Around here August is when I begin to catch the first taste of fall. It’s still hot and steamy, the kids are still enjoying their break from school, and I still have to stop and think, with no one on a work or school schedule, what day of the week it is, but I can tell that fall is almost with us. For one thing, the light has begun to change–it even makes colors different. The air smells different, too–even though it still hits 90 degrees most days, if you get up early you can catch the merest scent of fall in the early morning air when the dogs get up early for their breakfasts.
A painter friend of mine recently asked me whether I started to pay more attention to objects and light and the way things are arranged when I started to make art, and I have, I have! Today was a good day to look at that, in part because the flowers are changing with the heat and the light. Everything’s a little wabi sabi–displaying the beauty of the broken, of the worn and the ephemeral. Flowers are different now. The tulips and daffs and peonies of April and May and June have given way to and lilies and daisies and coneflowers, and the varieties that bloom in early summer and hang around all season have begun to look, as they say down south, a bit . . . past.
There’s a beauty in these that you just don’t find in the raucous early season blooms, something that tugs just a bit, something all the more beautiful for their hint of the passage of time. The beach roses have dropped their petals, leaving fat shiny rose hips behind. My friend Gunnel told me once that when she was a little girl in Sweden she was often given rose hip soup for breakfast when the days began to grow shorter.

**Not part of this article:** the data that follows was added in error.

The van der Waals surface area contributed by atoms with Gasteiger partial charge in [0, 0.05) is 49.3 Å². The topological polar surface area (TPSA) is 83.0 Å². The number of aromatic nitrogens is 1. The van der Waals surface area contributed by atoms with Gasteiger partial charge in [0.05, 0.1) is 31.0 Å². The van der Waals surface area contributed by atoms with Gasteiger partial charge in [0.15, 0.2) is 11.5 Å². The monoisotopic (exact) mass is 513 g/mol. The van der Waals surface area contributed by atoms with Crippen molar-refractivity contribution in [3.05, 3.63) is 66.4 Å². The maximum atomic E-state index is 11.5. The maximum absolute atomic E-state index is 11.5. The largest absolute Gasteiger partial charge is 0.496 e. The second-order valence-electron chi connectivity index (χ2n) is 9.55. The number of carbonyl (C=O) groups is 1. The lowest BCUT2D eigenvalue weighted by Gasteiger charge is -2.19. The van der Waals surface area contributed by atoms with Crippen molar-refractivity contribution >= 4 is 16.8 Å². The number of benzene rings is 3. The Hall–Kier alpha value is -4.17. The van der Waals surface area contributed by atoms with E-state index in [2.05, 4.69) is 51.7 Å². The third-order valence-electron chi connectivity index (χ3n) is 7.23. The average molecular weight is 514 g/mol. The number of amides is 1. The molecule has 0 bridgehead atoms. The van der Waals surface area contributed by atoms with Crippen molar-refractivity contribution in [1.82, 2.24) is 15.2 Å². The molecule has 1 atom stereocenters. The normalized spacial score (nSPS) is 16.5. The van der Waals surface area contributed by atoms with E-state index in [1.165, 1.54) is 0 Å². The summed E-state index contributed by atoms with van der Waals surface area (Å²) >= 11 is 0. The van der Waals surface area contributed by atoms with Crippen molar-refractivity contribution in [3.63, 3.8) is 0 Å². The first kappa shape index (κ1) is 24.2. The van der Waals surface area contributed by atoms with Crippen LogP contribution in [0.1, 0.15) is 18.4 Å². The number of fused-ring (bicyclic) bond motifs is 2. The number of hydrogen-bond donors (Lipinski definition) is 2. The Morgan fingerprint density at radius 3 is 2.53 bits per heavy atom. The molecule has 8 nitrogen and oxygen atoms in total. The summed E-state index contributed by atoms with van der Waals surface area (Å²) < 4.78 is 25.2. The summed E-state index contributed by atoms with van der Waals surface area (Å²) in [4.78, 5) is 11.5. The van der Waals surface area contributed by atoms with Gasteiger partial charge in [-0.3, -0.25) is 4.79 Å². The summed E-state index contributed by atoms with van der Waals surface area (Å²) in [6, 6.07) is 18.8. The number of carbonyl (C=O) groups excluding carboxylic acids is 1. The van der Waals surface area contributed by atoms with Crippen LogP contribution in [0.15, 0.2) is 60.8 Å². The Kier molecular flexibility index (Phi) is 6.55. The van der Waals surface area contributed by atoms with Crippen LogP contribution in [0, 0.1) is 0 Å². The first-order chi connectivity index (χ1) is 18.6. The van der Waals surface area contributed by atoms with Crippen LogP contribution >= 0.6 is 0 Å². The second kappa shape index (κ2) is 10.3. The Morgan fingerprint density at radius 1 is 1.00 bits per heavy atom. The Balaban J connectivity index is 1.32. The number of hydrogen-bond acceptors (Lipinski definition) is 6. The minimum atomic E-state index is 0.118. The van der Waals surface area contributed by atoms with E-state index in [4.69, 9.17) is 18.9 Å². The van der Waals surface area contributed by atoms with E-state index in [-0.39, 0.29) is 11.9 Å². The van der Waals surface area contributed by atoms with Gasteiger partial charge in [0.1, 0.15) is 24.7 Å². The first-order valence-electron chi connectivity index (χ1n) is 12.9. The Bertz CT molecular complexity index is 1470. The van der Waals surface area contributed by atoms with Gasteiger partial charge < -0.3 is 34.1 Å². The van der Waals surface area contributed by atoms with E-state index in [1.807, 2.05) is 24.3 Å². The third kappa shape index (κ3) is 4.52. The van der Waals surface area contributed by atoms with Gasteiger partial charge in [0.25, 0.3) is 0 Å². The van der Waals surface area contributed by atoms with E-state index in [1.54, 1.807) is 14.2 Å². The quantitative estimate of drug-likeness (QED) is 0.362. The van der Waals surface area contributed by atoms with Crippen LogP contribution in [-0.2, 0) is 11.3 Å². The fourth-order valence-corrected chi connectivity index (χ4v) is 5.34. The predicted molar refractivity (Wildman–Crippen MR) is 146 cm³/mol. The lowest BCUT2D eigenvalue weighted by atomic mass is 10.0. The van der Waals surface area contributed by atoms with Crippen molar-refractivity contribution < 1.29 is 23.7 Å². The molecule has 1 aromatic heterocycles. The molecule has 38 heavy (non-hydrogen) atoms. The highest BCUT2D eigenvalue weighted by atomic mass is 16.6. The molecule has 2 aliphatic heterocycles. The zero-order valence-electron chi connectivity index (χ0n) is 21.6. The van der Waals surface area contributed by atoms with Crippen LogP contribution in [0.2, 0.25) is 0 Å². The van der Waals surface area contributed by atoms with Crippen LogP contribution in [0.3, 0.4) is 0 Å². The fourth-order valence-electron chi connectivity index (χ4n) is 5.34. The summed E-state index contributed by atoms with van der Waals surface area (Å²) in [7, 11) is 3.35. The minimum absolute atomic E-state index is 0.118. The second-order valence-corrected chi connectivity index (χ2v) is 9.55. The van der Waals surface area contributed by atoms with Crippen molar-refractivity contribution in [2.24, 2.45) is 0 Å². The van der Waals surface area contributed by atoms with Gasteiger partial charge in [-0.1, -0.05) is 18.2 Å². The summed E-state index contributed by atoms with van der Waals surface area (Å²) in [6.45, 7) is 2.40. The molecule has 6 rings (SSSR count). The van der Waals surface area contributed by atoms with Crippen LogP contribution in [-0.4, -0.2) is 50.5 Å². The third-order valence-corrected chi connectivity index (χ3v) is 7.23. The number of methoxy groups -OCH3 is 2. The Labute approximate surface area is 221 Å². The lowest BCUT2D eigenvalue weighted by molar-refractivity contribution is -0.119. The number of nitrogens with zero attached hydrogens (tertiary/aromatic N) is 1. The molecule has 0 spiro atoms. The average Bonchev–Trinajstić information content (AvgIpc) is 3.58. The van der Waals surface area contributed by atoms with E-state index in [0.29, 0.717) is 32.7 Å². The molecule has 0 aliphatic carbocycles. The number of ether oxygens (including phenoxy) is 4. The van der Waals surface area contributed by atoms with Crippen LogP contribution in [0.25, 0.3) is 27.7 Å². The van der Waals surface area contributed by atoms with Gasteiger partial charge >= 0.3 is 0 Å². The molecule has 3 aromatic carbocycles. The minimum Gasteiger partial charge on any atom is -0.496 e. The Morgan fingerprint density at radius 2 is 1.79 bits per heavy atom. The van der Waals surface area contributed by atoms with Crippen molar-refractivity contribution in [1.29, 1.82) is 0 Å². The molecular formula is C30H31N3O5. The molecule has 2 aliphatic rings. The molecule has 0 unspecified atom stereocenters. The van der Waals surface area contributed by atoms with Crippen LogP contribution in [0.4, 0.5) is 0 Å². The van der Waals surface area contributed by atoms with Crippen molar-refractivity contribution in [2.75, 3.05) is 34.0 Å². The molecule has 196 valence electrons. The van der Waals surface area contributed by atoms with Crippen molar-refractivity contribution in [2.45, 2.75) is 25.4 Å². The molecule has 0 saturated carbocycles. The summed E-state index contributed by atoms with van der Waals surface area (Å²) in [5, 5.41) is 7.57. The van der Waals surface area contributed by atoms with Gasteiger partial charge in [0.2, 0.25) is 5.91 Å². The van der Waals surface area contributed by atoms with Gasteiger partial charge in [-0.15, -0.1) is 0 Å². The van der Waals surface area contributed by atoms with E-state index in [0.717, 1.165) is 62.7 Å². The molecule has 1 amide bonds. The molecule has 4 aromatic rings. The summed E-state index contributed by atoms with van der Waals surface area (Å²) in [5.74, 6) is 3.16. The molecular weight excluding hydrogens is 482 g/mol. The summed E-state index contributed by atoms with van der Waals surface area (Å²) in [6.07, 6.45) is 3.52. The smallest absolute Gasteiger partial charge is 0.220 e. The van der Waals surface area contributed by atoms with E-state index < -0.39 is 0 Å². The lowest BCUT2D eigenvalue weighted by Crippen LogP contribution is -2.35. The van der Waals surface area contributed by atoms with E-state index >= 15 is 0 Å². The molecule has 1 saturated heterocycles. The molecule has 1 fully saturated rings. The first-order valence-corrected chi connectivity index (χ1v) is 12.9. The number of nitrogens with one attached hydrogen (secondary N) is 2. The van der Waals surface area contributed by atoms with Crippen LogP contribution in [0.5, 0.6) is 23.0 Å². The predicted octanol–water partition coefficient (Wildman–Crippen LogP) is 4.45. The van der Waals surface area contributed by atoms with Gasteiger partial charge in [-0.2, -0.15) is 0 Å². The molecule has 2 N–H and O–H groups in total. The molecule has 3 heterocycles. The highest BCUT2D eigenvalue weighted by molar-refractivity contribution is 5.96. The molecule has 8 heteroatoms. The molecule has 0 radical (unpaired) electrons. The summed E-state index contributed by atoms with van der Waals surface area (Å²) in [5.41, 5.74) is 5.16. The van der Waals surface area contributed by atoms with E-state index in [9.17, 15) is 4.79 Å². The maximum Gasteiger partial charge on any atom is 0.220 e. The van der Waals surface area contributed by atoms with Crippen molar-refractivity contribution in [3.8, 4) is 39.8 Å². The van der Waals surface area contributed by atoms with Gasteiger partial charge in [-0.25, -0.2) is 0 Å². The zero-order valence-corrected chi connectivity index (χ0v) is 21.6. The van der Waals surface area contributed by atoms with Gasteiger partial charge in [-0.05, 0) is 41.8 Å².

The pedigreed roses are looking a bit blowsy . . .
I especially love the rose bushes I on which you can see virtually every stage of rose life at once: prim little buds, blushing young flowers in early bloom, and blossoms that look a little dissolute, all on the same stem. This gal in the center of this grouping, for instance, looks rather as if she spilled her gin down the front of her party frock and needs a little help getting home:
The goldenrod is out.
And so is the Queen Ann’s Lace (which we called tickweed when I was little), as you can see from this hedge of it, growing so thickly on the banks of a tidal inlet and waving so briskly in the breeze caused by the incoming tide that it came out a little blurry.
And then there are the lilies, which in the course of my walk I saw in white, cream, yellow, pink, and scarlet.
These tiger lilies were my favorites, flowers that insisted that summer isn’t quite over yet.